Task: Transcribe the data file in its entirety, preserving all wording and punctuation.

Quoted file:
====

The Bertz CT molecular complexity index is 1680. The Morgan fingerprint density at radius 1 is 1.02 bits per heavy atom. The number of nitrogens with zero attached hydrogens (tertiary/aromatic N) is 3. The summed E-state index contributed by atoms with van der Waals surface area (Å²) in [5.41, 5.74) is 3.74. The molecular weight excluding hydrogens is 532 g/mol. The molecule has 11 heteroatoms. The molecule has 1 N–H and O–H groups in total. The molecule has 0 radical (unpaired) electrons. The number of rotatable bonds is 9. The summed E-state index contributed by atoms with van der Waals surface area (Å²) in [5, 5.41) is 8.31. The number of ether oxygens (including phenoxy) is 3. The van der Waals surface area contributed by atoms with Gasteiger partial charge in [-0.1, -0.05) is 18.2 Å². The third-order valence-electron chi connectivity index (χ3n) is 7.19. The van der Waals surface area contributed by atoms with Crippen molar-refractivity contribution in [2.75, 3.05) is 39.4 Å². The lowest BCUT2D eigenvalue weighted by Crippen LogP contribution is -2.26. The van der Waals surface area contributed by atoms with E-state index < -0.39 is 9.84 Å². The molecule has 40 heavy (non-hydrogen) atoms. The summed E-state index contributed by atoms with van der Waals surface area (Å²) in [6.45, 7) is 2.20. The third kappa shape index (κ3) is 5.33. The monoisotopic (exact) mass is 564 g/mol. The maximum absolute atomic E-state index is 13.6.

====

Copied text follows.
The Bertz CT molecular complexity index is 1680. The Morgan fingerprint density at radius 1 is 1.02 bits per heavy atom. The number of nitrogens with zero attached hydrogens (tertiary/aromatic N) is 3. The summed E-state index contributed by atoms with van der Waals surface area (Å²) in [5.41, 5.74) is 3.74. The molecular weight excluding hydrogens is 532 g/mol. The molecule has 11 heteroatoms. The molecule has 1 N–H and O–H groups in total. The molecule has 0 radical (unpaired) electrons. The number of rotatable bonds is 9. The summed E-state index contributed by atoms with van der Waals surface area (Å²) in [5, 5.41) is 8.31. The number of ether oxygens (including phenoxy) is 3. The van der Waals surface area contributed by atoms with Gasteiger partial charge in [-0.1, -0.05) is 18.2 Å². The third-order valence-electron chi connectivity index (χ3n) is 7.19. The van der Waals surface area contributed by atoms with Crippen molar-refractivity contribution in [2.75, 3.05) is 39.4 Å². The lowest BCUT2D eigenvalue weighted by Crippen LogP contribution is -2.26. The van der Waals surface area contributed by atoms with E-state index < -0.39 is 9.84 Å². The molecule has 40 heavy (non-hydrogen) atoms. The summed E-state index contributed by atoms with van der Waals surface area (Å²) in [6.45, 7) is 2.20. The third kappa shape index (κ3) is 5.33. The monoisotopic (exact) mass is 564 g/mol. The maximum absolute atomic E-state index is 13.6.